Workshop participants agreed that creating a visual image of the protagonist would be useful for character development and script writing as well as print media products. Therefore, during the workshop, the creative team (including staff from STRADCOM partner Media for Development International [MFDI] and other local artists) developed PSAs displaying a number of images of Fataki and pre-tested them in communities near Dar es Salaam. Pre-testing revealed that the PSAs did not need to mention HIV in part due to "HIV program fatigue" (whereby people are weary of too many prevention messages and tend to "tune out" when they hear them) and in part because communities understood the relationship between IGS and HIV.

    Rather than directly targeting the men and young women involved in intergenerational sex, the aim of the program was to change the environment in which the liaisons take place—the "social atmosphere" of risk.

    The pre-testing clarified the most effective images (see photos) and messages for the Fataki Campaign. "Don't let your loved ones get involved with a Fataki" and "Don't get involved with a Fataki" became the campaign slogans. By the end of the week, STRADCOM left the workshop with a set of goals, the character of Fataki, and a number of prototype PSAs and sketches to guide the development of the campaign.

    Pilot testing the campaign: The next step would be a pilot PSA campaign, scheduled to take place in Morogoro. To guide development of PSAs that resonated in the community and motivated people to act, STRADCOM partnered with Synovate (formerly The Steadman Group) to conduct a quantitative baseline survey. The survey examined whether the community perceived IGS as a problem, whether there had been other attempts to address the issue, and whether there was already a local term for IGS. STRADCOM engaged local government and health authorities in the pilot's development, increasing its overall validity, credibility, and acceptance.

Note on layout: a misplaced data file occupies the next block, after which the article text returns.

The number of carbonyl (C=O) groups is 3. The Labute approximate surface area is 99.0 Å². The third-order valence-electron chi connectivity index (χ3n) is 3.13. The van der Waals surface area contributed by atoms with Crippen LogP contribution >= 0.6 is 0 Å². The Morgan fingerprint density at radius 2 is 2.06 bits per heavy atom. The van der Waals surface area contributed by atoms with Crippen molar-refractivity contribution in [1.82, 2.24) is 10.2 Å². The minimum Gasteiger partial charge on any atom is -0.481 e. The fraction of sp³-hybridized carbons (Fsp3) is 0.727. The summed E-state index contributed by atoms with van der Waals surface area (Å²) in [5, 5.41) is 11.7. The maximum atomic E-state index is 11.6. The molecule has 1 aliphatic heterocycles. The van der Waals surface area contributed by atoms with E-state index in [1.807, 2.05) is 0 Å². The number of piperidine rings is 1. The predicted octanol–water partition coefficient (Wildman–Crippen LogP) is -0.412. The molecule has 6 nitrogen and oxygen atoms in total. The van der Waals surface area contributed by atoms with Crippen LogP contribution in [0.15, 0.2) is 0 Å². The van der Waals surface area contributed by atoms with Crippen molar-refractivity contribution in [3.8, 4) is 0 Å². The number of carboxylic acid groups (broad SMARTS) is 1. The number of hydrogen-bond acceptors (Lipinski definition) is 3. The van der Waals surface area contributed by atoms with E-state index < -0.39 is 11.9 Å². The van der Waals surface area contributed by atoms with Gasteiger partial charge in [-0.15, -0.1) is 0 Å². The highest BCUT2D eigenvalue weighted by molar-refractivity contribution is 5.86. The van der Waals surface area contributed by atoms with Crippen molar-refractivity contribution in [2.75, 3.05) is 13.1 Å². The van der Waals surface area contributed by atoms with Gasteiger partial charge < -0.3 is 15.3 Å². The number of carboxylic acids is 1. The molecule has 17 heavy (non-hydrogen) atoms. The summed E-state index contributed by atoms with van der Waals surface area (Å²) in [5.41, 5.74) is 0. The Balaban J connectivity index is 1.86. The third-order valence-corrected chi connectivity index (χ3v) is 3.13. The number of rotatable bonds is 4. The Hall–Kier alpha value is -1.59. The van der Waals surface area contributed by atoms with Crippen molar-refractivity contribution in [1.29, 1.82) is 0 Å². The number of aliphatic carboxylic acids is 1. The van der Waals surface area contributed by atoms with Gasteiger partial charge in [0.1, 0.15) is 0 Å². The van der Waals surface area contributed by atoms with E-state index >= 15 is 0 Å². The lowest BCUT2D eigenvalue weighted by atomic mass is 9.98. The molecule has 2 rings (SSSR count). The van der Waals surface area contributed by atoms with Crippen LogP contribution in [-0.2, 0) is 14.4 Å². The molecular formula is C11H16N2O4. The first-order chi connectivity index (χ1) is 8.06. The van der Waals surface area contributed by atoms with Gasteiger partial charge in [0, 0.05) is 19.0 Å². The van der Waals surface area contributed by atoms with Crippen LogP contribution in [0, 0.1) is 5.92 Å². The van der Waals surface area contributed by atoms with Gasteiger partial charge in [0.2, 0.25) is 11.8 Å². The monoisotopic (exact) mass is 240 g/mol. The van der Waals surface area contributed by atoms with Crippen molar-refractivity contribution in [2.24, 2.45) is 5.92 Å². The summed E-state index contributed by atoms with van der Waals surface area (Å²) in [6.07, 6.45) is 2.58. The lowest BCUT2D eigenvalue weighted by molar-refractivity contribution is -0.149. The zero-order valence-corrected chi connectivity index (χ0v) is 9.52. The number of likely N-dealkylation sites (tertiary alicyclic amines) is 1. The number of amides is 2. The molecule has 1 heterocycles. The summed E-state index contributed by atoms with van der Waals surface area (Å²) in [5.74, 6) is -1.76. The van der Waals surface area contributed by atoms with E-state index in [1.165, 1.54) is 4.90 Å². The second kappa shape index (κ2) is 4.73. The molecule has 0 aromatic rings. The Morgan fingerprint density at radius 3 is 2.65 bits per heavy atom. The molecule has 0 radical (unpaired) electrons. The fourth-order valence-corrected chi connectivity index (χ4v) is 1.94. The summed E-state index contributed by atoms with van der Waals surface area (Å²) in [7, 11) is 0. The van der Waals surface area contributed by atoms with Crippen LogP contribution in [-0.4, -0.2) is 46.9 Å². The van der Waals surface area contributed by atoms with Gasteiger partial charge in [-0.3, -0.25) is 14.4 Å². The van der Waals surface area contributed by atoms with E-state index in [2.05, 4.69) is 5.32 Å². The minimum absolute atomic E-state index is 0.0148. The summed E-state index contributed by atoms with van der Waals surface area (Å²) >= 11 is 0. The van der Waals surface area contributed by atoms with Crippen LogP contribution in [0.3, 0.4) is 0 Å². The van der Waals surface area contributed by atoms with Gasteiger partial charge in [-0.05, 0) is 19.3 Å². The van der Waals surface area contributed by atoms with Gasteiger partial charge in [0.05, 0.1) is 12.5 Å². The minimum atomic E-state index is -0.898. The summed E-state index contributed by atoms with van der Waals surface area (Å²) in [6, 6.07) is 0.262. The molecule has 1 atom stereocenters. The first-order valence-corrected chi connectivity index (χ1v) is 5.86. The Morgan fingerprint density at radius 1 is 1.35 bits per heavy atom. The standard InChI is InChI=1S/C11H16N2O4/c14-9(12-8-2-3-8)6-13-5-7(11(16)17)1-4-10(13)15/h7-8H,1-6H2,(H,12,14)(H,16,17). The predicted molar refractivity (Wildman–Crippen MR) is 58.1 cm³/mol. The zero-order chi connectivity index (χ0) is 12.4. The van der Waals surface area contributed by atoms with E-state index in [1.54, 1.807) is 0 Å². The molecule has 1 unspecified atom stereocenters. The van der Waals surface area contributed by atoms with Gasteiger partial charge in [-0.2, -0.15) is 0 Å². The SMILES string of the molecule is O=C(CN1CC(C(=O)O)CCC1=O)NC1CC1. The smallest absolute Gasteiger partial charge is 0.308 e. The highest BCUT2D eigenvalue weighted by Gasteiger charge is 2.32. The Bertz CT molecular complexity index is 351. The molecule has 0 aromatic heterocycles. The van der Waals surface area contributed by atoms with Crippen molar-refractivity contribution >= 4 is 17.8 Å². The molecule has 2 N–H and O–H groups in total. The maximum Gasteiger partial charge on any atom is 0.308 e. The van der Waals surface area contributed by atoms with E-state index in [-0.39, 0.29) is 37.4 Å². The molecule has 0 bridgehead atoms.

"Don't let your loved ones get involved with a Fataki" and "Don't get involved with a Fataki" became the campaign slogans.

    STRADCOM used findings from the survey and pre-testing to develop 10 pilot PSAs, which aired in three blocks (two sets of three and one set of four) over 120 days in four districts of the Morogoro region. This region, about 100 miles west of Dar es Salaam, was selected for its relatively high HIV prevalence (5.1 percent; TACAIDS et al. 2008); its proximity to Dar es Salaam, which facilitated monitoring; and its relative geographic isolation, which would reduce contamination by other interventions. Two stations were selected to initially broadcast the PSAs with a third added later. In addition to broadcasting the PSAs frequently (ensuring high exposure), the team reinforced the messages by hanging banners in high-visibility areas, such as markets and roadsides, in a number of communities. The banners read, "Don't let your loved ones get involved with a Fataki" in Kiswahili, echoing the closing line of the radio spots.

    Image of Humsafar artwork
    The third visual was rejected for the physical contact between Fataki and the girl, which was considered inappropriate.

    To assess the effect of the pilot PSA campaign, STRADCOM held six focus group discussions with youth and community members—girls, women, and men—and engaged Synovate to survey 2,000 respondents during and after the four-month pilot. In September 2008, three months after the pilot ended, Synovate carried out a final survey. Findings suggested strong promise by the end of the pilot, 97 percent of respondents reported exposure to the Fataki Campaign and 44 percent spontaneously used the term "Fataki" to refer to an older man who tries to seduce younger women. Three-quarters of respondents reported discussing Fataki, and the majority of respondents identified IGS as a problem. Also, 88 percent felt that they could do something about IGS.(1)


    The surveys showed that communities viewed IGS as a problem and now had a common language for discussing and acting on it. Quantitative and qualitative data from these monitoring efforts were then used to refine the PSAs and banners to prepare for the national launch.

    Another crucial finding from the pilot testing relates to the element of partnership. STRADCOM learned that authorities were willing to get involved in the campaign as long as they felt they had some form of ownership. Once engaged in the process, for example, the Municipal Council and the District councils provided security and free deployment of campaign materials (i.e., "Fataki" banners) and identified locations for strategic placement.(2)


    Image of Humsafar artwork

    The fourth (final) and current version shows Fataki and the girl interacting but not touching, with some ambiguity in the girl's response. (Illustrations provided by STRADCOM)












    (1) Results were not disaggregated by sex.

    (2) Local councils and Regional Medical Officers in Morogoro, Tabora, Iringa, Mbeya, Shinyanga, Mara, Mwanza, Pwani, Dar es Salaam, and Tanga were all involved at various stages of the project to assist in approval of the PSAs and with posting and providing security for the banners.


    Technical Content of Fataki Campaign


    "Brother," originally aired during the pilot in Morogoro in 2008.

    Mother: Lulu, he's here…